[As Ted says in the Floating World docs: The system does not include these views, but functionality with which they're easily set up.]

Now note what we have archieved: now, when we look at class Y in the IDE, we automatically see the task connected to it, and if we have a view that shows that much focus, we also see what other tasks it depends on and when it is expected to be done. This could be quite helpful when reading/editing that class.

Bringing in the alert daemon, it has unfortunately a different structure for storing the appointments: two other dimensions, one for appointment/datetime pairs and one for connecting the appointments that we want an alarm on. As a third cell on the rank with the appointment/date pair, we can specify how long in advance we want to be notified of the event. The dates are not connected.

Now there are two possibilities to combine this with the scheduler applitude. If we know some programming, we can step into the alarm daemon code; as it is terribly modular and the code is extremely well designed, it's trivial to change the structure used in one central place, so that it can use the structure of the scheduling applitude. If we don't know programming, we can still add the deadlines in the daemon's structure. *Because the applitudes are sharing the date cells*, rescheduling works: the date changes, and the alarm daemon uses the same date format and the same date cell, so everything goes fine. Breaking the connection between date and task doesn't work out so nicely: we have the redundant connection, so you need to break it in both dimensions, or you'll get superfluous annoying alarms. ;-)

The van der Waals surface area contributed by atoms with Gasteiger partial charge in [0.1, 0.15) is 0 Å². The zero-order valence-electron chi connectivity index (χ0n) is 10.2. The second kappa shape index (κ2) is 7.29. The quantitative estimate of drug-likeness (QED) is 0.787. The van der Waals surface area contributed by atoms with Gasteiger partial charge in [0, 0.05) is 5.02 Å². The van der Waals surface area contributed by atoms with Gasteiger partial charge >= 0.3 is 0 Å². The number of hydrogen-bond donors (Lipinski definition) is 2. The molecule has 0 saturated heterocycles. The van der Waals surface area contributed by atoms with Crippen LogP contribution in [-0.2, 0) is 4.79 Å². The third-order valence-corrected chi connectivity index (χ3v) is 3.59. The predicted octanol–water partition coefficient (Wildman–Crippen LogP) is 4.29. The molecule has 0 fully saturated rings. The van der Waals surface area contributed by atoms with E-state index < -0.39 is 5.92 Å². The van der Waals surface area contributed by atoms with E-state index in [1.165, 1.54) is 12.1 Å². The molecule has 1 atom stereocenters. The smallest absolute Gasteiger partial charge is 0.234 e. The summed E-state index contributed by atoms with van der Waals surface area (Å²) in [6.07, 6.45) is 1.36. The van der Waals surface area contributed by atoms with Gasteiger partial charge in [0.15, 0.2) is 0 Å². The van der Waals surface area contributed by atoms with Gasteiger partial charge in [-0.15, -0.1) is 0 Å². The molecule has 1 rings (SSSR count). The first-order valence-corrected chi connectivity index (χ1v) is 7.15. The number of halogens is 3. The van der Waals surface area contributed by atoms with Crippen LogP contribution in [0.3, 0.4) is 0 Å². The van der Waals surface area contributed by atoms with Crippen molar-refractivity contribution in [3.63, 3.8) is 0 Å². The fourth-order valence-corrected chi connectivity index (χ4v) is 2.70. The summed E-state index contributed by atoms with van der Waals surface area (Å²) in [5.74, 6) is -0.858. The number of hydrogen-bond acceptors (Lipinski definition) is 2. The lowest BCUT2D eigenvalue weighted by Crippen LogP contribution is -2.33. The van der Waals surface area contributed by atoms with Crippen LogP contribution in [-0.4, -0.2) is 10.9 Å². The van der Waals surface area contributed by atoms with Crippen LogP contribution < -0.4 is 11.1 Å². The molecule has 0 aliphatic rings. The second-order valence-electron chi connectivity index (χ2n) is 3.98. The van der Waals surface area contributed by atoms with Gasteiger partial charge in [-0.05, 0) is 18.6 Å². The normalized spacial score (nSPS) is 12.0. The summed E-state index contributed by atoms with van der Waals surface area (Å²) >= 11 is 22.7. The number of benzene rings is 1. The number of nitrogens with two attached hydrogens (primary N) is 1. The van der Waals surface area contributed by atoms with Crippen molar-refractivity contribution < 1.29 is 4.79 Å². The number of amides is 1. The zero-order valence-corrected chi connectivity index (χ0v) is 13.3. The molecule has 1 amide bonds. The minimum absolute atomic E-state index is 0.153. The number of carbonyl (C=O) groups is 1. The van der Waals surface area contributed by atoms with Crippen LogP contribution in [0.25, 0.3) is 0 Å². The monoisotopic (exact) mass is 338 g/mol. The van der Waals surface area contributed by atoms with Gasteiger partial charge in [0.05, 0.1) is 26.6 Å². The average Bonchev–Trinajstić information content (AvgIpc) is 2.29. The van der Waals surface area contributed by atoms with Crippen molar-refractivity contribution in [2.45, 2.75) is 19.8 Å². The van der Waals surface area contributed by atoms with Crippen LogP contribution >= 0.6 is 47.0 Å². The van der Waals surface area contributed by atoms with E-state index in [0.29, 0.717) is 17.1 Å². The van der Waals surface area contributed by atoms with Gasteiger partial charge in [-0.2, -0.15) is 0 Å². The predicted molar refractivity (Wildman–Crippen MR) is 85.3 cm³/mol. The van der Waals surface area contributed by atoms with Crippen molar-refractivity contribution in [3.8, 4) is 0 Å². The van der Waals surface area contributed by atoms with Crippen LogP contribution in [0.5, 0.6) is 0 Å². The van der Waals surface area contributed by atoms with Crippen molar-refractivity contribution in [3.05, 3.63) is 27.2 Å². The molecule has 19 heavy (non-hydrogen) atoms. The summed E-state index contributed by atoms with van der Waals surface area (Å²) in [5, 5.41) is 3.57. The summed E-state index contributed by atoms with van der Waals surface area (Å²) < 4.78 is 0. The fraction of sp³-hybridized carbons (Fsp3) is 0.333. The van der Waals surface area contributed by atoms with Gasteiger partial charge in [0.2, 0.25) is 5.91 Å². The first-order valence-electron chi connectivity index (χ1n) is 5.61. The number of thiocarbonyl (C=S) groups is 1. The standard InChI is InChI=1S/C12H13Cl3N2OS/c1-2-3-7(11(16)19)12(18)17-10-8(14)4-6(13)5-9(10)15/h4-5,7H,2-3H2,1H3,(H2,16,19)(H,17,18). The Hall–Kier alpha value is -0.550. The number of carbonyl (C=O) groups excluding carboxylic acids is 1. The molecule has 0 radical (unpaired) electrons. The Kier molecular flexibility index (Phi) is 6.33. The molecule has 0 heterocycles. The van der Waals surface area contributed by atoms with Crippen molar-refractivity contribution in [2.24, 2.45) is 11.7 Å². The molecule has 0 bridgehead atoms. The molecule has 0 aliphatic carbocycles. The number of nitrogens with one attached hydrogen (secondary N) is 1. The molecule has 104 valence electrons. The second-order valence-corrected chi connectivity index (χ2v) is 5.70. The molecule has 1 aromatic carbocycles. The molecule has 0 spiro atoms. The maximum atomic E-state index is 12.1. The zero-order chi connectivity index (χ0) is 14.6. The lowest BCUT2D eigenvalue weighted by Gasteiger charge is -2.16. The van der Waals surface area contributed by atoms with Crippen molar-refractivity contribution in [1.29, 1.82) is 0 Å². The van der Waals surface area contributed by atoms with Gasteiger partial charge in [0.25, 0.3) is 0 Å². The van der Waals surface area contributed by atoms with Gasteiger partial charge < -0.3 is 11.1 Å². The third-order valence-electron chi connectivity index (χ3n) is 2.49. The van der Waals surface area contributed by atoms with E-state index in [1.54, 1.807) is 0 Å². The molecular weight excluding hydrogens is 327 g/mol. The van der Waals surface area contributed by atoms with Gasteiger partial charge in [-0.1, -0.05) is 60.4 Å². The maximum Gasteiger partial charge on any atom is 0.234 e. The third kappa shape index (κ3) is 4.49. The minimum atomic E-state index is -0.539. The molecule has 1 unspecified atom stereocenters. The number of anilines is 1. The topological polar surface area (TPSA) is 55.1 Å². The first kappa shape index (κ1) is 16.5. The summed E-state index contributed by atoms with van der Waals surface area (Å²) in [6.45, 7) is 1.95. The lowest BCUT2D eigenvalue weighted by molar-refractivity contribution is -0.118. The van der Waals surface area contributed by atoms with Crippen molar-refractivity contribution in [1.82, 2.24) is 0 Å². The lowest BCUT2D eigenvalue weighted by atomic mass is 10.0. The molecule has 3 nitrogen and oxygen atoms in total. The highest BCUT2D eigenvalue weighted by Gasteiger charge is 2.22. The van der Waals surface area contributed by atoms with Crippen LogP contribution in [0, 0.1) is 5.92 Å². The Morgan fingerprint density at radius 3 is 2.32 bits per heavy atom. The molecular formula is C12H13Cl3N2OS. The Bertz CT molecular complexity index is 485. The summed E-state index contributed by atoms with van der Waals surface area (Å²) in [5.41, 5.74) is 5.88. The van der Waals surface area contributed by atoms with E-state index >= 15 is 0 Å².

Finally entering the email client, I'll skip over the details, but we can additionally:
- make links between the code and emails that discuss it
- set up replying to specific emails as tasks
- set up discussing specific tasks per email as dependencies of those tasks

Because we share the date format with the scheduler and alarm daemon, we can with somewhat more effort probably also:
- use the scheduler's time spiral view to show received email
- view received emails and pending tasks on a single time spiral
- do 'reverse alarms': if I haven't replied to an email a few days after receiving it, notify me

These may require a little programming to stitch things together.